- Holly Shulman
Outside Now-Shuttered Springfield Biomass Plant, Community Leaders Discussed How Sununu’s Special In
Springfield, N.H. - Today, gathered outside the now-shuttered biomass plant in Springfield, local elected officials and community leaders discussed how Governor Chris Sununu’s prioritization of special interests, including his veto of H.B. 183, has devastated local workers and the economy. In this past legislative session Chris Sununu vetoed a bipartisan bill, H.B. 183, that would have shored up New Hampshire’s biomass industry. Governor Sununu’s veto came after an intense lobbying effort led by the New England Ratepayers Association - a fossil fuel special interest that his brother, Michael Sununu, works for. “Sununu’s veto made it abundantly clear where his priorities lie – not with laid off workers, or promoting local, renewable energy sources – but with safeguarding large, corporate special interests, like those represented by the so-called New England Ratepayers Association – a secretive, corporate group that lobbied to close these plants and that employs the Governor’s brother, Michael Sununu,” said Representative Lee Oxenham who represents Springfield and surrounding communities. After Sununu’s veto, two New Hampshire biomass plants have closed - in Springfield and Whitefield - while others have remained under threat. “From up in his corner office in Concord, Governor Sununu’s veto of House Bill 183 set off a chain reaction of economic upheaval in our state as two biomass plants closed and more struggle to stay afloat,” said Representative Brian Sullivan who represents Springfield and surrounding communities. “I wish the governor had spent more time in towns like Springfield, talking to the dedicated biomass workers and learning about the industry, and less time pushing the agenda of his brother and his special interest donors.” A Plymouth State study found that the New Hampshire biomass industry directly and indirectly supports 932 jobs in the state and generates more than $254 million in economic output. “Our governor does not understand the value of the timber industry and the role of these plants in the rural communities and the economy in the northern and western parts of the state. He does not see the loss of taxes, the loss of jobs for the loggers, the equipment suppliers, the trucking industry, and all the small businesses that support these people,” said Representative Linda Tanner who represents Springfield and surrounding communities. “We in the legislature who live in these rural areas know the economic costs.” "This bill was a bipartisan bill, and it was bipartisan for a reason. It speaks to the long, traditional, responsible history of our timber industry here in New Hampshire. And to put the special interest of your family's fortune above those in our rural community is a betrayal of trust to our community," said Jenn Alford-Teaster, a local community activist. You can find pictures and video clips of today’s press conference here. Additional pictures are available by emailing email@example.com or calling (603) 715-4321.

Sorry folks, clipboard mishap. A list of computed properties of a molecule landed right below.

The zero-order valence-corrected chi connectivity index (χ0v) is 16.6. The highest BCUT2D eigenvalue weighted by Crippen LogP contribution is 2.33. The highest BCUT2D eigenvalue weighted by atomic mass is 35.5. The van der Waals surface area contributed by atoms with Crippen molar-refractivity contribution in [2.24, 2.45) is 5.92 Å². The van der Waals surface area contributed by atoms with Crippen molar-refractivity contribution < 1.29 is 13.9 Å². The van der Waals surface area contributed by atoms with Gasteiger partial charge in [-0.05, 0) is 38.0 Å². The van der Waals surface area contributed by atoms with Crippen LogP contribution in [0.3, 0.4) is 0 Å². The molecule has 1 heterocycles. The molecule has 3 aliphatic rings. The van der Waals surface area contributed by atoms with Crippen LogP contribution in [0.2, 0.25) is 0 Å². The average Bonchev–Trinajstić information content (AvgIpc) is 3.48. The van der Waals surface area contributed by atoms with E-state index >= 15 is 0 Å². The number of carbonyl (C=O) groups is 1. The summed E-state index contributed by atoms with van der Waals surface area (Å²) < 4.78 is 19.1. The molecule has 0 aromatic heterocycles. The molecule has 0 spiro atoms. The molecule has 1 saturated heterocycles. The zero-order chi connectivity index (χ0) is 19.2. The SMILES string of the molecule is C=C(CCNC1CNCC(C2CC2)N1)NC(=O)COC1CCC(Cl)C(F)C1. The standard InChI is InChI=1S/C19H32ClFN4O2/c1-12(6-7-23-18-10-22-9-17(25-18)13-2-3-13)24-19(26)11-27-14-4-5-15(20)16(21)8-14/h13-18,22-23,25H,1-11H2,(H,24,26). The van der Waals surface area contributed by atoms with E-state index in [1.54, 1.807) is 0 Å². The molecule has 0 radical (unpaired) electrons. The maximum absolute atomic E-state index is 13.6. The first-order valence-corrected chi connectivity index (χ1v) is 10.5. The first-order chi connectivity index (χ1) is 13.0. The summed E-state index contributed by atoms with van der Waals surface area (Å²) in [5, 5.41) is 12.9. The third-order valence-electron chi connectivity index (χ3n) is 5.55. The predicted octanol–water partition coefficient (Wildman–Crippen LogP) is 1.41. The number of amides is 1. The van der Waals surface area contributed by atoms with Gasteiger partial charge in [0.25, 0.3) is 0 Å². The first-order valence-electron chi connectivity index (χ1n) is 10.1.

Chris Sununu Vetoed A Bill That Helps Support New Hampshire’s Biomass Industry and Its Jobs. According to the Union Leader, “Gov. Chris Sununu vetoed a bill that would have required electric utilities to buy power from New Hampshire’s six biomass power plants. The bill aimed to deliver three years of subsidies for six of the wood-burning plants...The group of Republican and Democratic legislators who had supported the bill said they would work to override the veto.” [Union Leader, 8/3/19] Sununu’s Brother Works for an Organization That Lobbied Chris Sununu to Oppose Biomass Veto. According to the Caledonian Record, “On Friday, Sununu, whose brother, Michael Sununu, has consulted with the main group opposing bills to support biomass, the New England Ratepayers Association (NERA), which in a petition to the Federal Energy Regulatory Commission on a 2018 biomass bill is employing the same law firm used by Eversource Energy, vetoed House Bill 183. [Caledonian Record, 8/6/19] As Many As 932 Jobs Could Be Lost Because Of Sununu’s Veto. A Plymouth State study found that New Hampshire’s six biomass plants generate up to 932 jobs, directly at the plants and indirectly through repairmen, loggers, and more. [New Hampshire Business Review, 10/24/19] The End of The Biomass Industry Could Could Result In $254.5 million In Statewide Economic Losses. A Plymouth State study found that if all six biomass plants shut down as predicted as a result of Chris Sununu’s veto, New Hampshire could face $254.5 million in statewide economic losses. [New Hampshire Business Review, 10/24/19]